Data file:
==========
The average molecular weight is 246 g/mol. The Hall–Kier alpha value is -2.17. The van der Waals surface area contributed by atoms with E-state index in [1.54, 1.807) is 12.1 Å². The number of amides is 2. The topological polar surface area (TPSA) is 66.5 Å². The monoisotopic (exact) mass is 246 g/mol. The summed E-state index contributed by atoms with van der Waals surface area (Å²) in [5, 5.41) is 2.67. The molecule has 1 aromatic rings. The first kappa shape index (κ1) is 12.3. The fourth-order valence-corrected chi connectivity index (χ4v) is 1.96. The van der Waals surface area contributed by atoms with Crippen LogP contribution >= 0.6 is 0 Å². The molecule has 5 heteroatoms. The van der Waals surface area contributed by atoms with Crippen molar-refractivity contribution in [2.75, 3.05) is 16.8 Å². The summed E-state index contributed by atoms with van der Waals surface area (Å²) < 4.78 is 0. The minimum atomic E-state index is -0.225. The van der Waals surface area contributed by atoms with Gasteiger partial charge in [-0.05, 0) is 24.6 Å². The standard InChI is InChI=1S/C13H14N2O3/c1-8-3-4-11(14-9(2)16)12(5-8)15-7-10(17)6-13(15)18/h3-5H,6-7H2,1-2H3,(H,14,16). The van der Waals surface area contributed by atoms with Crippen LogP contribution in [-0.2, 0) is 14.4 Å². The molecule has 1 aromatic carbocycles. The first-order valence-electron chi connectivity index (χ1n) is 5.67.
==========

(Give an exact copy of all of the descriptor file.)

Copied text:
The average molecular weight is 246 g/mol. The Hall–Kier alpha value is -2.17. The van der Waals surface area contributed by atoms with E-state index in [1.54, 1.807) is 12.1 Å². The number of amides is 2. The topological polar surface area (TPSA) is 66.5 Å². The monoisotopic (exact) mass is 246 g/mol. The summed E-state index contributed by atoms with van der Waals surface area (Å²) in [5, 5.41) is 2.67. The molecule has 1 aromatic rings. The first kappa shape index (κ1) is 12.3. The fourth-order valence-corrected chi connectivity index (χ4v) is 1.96. The van der Waals surface area contributed by atoms with Crippen LogP contribution >= 0.6 is 0 Å². The molecule has 5 heteroatoms. The van der Waals surface area contributed by atoms with Crippen molar-refractivity contribution in [2.75, 3.05) is 16.8 Å². The summed E-state index contributed by atoms with van der Waals surface area (Å²) < 4.78 is 0. The minimum atomic E-state index is -0.225. The van der Waals surface area contributed by atoms with Gasteiger partial charge in [-0.05, 0) is 24.6 Å². The standard InChI is InChI=1S/C13H14N2O3/c1-8-3-4-11(14-9(2)16)12(5-8)15-7-10(17)6-13(15)18/h3-5H,6-7H2,1-2H3,(H,14,16). The van der Waals surface area contributed by atoms with Crippen LogP contribution in [-0.2, 0) is 14.4 Å². The molecule has 1 aromatic carbocycles. The first-order valence-electron chi connectivity index (χ1n) is 5.67.